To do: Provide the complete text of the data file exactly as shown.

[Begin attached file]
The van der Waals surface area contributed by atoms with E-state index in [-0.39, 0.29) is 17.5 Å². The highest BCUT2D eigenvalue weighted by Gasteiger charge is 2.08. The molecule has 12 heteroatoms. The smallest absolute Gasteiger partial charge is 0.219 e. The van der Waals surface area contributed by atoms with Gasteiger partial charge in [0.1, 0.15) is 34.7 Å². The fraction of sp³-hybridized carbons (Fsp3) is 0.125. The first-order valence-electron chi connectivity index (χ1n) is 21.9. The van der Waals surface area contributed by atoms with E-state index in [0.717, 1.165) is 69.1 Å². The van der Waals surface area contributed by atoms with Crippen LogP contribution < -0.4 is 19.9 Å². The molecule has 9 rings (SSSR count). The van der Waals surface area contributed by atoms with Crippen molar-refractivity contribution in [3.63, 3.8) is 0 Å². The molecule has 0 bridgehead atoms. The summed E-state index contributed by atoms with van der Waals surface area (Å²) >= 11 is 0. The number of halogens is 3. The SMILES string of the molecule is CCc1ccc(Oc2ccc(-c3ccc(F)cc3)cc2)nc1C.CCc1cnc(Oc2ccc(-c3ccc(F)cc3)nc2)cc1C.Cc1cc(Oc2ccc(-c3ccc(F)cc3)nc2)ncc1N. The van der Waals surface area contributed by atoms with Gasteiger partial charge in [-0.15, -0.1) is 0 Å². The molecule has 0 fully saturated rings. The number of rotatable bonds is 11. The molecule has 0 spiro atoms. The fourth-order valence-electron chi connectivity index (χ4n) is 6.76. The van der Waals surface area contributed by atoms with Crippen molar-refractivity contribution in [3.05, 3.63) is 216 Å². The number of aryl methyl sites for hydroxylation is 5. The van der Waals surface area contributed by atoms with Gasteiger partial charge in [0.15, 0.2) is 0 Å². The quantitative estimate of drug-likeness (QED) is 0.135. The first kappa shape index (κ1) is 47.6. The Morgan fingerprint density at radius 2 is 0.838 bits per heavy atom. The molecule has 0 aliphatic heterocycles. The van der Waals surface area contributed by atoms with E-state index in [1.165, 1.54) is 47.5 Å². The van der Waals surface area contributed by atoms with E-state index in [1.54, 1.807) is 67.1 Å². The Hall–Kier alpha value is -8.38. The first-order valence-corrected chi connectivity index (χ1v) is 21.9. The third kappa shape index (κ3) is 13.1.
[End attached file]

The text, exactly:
The van der Waals surface area contributed by atoms with E-state index in [-0.39, 0.29) is 17.5 Å². The highest BCUT2D eigenvalue weighted by Gasteiger charge is 2.08. The molecule has 12 heteroatoms. The smallest absolute Gasteiger partial charge is 0.219 e. The van der Waals surface area contributed by atoms with Gasteiger partial charge in [0.1, 0.15) is 34.7 Å². The fraction of sp³-hybridized carbons (Fsp3) is 0.125. The first-order valence-electron chi connectivity index (χ1n) is 21.9. The van der Waals surface area contributed by atoms with E-state index in [0.717, 1.165) is 69.1 Å². The van der Waals surface area contributed by atoms with Crippen LogP contribution < -0.4 is 19.9 Å². The molecule has 9 rings (SSSR count). The van der Waals surface area contributed by atoms with Crippen molar-refractivity contribution in [3.63, 3.8) is 0 Å². The molecule has 0 bridgehead atoms. The summed E-state index contributed by atoms with van der Waals surface area (Å²) >= 11 is 0. The number of halogens is 3. The SMILES string of the molecule is CCc1ccc(Oc2ccc(-c3ccc(F)cc3)cc2)nc1C.CCc1cnc(Oc2ccc(-c3ccc(F)cc3)nc2)cc1C.Cc1cc(Oc2ccc(-c3ccc(F)cc3)nc2)ncc1N. The van der Waals surface area contributed by atoms with Gasteiger partial charge in [-0.15, -0.1) is 0 Å². The molecule has 0 fully saturated rings. The number of rotatable bonds is 11. The molecule has 0 spiro atoms. The fourth-order valence-electron chi connectivity index (χ4n) is 6.76. The van der Waals surface area contributed by atoms with Crippen molar-refractivity contribution in [3.05, 3.63) is 216 Å². The number of aryl methyl sites for hydroxylation is 5. The van der Waals surface area contributed by atoms with Gasteiger partial charge in [0.15, 0.2) is 0 Å². The quantitative estimate of drug-likeness (QED) is 0.135. The first kappa shape index (κ1) is 47.6. The Morgan fingerprint density at radius 2 is 0.838 bits per heavy atom. The molecule has 0 aliphatic heterocycles. The van der Waals surface area contributed by atoms with E-state index in [1.165, 1.54) is 47.5 Å². The van der Waals surface area contributed by atoms with E-state index in [1.54, 1.807) is 67.1 Å². The Hall–Kier alpha value is -8.38. The first-order valence-corrected chi connectivity index (χ1v) is 21.9. The third kappa shape index (κ3) is 13.1.